Experts miscalculated again in the late 1960s, when the U.S. deemed it safe for the Bikinians to return home. Those who did were moved off of their atoll in 1978 with elevated radiation levels as cesium-137 seeped from the shallow soil into the island’s breadfruit, pandanus and coconut. On Majuro, I visited the graves of some of those Bikini refugees, including several who had developed thyroid cancer or other illnesses their survivors blamed on radiation exposure.
Bikini now supports a unique, if pricey, dive operation where you can explore a lagoon with crystalline waters, sunken World War II-era ships brought in as targets for the nuclear tests, and an abundance of reef sharks (I was there as digital correspondent for Discovery Channel, which was filming a live Shark Week special from Bikini), and dine on fresh food, all of it shipped to the island. It is an undeniably beautiful, ironically peaceful place. But it has no permanent residents.
Many Bikinians now live on isolated Kili Island, about 500 miles from their traditional atoll, but some are looking for another home. Bloomberg News reported recently that the government of the Marshalls, citing climate change, “asked the U.S. to change the rules governing a fund set up in 1982 to help the islanders and their descendants resettle within the Pacific islands,” so they can use the money, or otherwise get congressional help, to relocated to the U.S.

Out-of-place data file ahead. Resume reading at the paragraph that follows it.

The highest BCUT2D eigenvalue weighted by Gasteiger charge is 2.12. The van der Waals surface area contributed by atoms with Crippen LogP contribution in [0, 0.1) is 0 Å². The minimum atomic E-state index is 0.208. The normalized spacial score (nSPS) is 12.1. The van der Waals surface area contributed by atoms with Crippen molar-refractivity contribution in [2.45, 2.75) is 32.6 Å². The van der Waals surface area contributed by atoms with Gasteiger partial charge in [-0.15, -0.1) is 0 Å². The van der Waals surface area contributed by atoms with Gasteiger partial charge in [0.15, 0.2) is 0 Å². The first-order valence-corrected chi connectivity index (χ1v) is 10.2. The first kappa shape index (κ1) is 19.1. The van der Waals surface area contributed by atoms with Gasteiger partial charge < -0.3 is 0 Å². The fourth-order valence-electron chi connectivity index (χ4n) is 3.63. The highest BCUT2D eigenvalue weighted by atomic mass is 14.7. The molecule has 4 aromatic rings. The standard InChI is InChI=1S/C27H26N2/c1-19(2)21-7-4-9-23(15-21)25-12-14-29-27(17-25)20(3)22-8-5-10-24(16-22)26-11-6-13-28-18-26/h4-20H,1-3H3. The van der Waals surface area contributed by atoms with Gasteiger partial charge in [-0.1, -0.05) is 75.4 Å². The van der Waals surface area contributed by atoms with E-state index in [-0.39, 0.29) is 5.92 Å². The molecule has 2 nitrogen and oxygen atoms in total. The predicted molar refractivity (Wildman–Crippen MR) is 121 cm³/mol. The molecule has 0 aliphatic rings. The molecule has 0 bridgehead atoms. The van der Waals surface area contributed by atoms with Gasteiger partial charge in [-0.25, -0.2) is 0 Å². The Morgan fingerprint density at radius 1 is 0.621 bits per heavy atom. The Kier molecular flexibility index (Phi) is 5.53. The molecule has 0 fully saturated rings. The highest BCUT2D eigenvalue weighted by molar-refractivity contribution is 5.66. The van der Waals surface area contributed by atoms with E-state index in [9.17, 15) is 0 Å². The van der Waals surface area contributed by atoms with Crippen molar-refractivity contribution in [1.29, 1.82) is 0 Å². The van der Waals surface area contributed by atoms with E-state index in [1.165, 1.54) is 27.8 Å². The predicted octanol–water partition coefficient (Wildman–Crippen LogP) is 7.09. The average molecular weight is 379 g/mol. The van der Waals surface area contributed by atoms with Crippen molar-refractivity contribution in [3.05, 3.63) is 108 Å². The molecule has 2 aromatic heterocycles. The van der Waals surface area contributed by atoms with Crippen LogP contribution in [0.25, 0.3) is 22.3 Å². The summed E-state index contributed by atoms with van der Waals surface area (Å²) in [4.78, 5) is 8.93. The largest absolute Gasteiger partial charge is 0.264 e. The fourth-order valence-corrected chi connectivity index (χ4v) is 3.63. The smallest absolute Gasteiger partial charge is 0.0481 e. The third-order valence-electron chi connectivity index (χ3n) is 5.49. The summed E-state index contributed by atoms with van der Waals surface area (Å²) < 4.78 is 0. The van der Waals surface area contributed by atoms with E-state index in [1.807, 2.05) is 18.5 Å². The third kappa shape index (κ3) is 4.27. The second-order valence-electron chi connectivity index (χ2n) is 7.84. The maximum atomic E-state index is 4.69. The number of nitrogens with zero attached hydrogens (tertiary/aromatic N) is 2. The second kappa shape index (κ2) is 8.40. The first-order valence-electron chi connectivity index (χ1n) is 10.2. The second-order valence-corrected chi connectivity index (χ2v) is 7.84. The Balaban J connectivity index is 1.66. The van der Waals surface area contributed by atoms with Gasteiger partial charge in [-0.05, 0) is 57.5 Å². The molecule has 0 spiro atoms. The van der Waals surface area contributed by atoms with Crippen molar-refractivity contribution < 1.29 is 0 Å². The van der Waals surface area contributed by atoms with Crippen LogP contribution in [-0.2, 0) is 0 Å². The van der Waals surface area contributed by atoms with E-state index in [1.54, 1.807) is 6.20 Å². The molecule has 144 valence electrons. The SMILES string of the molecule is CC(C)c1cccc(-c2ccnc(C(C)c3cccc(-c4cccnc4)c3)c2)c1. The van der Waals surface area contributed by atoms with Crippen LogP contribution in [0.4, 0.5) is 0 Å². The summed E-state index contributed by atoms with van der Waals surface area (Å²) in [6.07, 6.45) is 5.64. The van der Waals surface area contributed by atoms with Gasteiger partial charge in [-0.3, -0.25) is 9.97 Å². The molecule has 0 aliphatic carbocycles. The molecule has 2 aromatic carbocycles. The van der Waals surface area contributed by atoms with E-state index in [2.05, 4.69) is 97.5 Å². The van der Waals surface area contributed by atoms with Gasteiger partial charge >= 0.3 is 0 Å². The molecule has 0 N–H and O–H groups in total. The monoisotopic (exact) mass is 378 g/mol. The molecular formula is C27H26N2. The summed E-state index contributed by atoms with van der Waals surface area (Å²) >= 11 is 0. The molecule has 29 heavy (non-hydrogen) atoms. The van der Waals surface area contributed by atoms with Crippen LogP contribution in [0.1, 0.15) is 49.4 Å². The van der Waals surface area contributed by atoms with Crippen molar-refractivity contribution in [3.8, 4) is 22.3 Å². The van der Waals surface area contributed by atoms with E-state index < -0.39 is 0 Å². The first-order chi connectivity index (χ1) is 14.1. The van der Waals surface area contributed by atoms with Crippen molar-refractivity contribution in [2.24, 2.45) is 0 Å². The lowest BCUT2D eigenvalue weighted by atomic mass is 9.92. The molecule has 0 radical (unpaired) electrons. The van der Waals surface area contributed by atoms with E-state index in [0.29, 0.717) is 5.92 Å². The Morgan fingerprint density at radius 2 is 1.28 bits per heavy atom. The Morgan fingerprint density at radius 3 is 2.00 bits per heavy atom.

Niedenthal, a dual U.S. and Marshall Islands citizen who was hired by the Bikinians to operate that trust fund, says regular flooding on Kili from rising seas is making life on the tiny island, which unlike an atoll has no protective lagoon, increasingly untenable.
Twice this year “you had water up to people’s knees in their living rooms, all over the island, not just on the edges,” says Niedenthal. “This has to be climate change. If it never happened before and suddenly it’s happening now. I mean, what else is it?”
An advocate for climate education whose work includes a “global warming fairy tale” film, Niedenthal nevertheless volunteers that he’s pessimistic about what the Paris summit, which runs through Dec.11, can achieve.
“They start talking about, ‘Oh, by 2030 or 2050, this or that.’ Well, we need, like, 2016. That’s our issue. It’s gotta be much faster than some of these countries are talking about.”
As delegates from across the globe meet over the issue of
manmade climate change in Paris, some point to the Marshalls as a
canary-in-the-tropical-coal-mine, a witness of sorts to unintended consequences
from the industrial revolution to the atomic age.
Niedenthal has been connecting those dots for years. But he seems a bit cautious about all the newfound interest.
“I don’t think the story needs embellished,” he says. “Anybody who knows that once or twice a year you’re going to have water in your living room, suddenly you start thinking about moving.”
By Greg Henderson